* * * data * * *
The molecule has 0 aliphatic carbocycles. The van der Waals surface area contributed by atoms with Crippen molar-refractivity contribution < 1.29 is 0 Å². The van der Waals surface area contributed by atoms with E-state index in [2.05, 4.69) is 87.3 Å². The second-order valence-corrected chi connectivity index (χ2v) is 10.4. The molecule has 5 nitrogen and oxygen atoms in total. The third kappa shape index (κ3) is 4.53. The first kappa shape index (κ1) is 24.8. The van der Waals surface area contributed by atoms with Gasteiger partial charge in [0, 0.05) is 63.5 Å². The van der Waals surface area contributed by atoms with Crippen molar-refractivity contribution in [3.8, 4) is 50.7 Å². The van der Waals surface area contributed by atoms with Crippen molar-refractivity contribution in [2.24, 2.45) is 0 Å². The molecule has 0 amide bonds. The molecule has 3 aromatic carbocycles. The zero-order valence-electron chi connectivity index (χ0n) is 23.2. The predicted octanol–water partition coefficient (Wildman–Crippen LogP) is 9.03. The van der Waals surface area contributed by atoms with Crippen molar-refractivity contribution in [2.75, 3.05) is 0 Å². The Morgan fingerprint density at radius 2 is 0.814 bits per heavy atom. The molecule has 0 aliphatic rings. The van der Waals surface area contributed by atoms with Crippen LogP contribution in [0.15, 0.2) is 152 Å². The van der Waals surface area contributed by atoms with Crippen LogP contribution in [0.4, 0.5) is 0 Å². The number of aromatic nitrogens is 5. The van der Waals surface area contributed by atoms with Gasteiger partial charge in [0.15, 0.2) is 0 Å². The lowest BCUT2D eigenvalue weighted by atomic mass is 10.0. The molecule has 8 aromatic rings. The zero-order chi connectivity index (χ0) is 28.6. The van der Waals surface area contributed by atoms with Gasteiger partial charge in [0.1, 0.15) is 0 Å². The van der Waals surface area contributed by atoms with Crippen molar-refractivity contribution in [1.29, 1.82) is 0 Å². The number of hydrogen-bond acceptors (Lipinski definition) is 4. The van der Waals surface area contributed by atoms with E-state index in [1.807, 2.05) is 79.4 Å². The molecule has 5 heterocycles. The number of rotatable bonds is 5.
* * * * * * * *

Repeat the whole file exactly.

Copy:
The molecule has 0 aliphatic carbocycles. The van der Waals surface area contributed by atoms with Crippen molar-refractivity contribution < 1.29 is 0 Å². The van der Waals surface area contributed by atoms with E-state index in [2.05, 4.69) is 87.3 Å². The second-order valence-corrected chi connectivity index (χ2v) is 10.4. The molecule has 5 nitrogen and oxygen atoms in total. The third kappa shape index (κ3) is 4.53. The first kappa shape index (κ1) is 24.8. The van der Waals surface area contributed by atoms with Gasteiger partial charge in [0, 0.05) is 63.5 Å². The van der Waals surface area contributed by atoms with Crippen molar-refractivity contribution in [3.8, 4) is 50.7 Å². The van der Waals surface area contributed by atoms with Crippen molar-refractivity contribution in [2.24, 2.45) is 0 Å². The molecule has 0 amide bonds. The molecule has 3 aromatic carbocycles. The zero-order valence-electron chi connectivity index (χ0n) is 23.2. The predicted octanol–water partition coefficient (Wildman–Crippen LogP) is 9.03. The van der Waals surface area contributed by atoms with Crippen molar-refractivity contribution in [2.75, 3.05) is 0 Å². The Morgan fingerprint density at radius 2 is 0.814 bits per heavy atom. The molecule has 0 aliphatic rings. The van der Waals surface area contributed by atoms with Crippen LogP contribution in [0.15, 0.2) is 152 Å². The van der Waals surface area contributed by atoms with Crippen LogP contribution in [0.4, 0.5) is 0 Å². The number of aromatic nitrogens is 5. The van der Waals surface area contributed by atoms with Gasteiger partial charge in [0.15, 0.2) is 0 Å². The lowest BCUT2D eigenvalue weighted by atomic mass is 10.0. The molecule has 8 aromatic rings. The zero-order chi connectivity index (χ0) is 28.6. The van der Waals surface area contributed by atoms with Gasteiger partial charge in [0.1, 0.15) is 0 Å². The van der Waals surface area contributed by atoms with Crippen molar-refractivity contribution in [1.29, 1.82) is 0 Å². The number of hydrogen-bond acceptors (Lipinski definition) is 4. The van der Waals surface area contributed by atoms with E-state index in [1.807, 2.05) is 79.4 Å². The molecule has 5 heterocycles. The number of rotatable bonds is 5.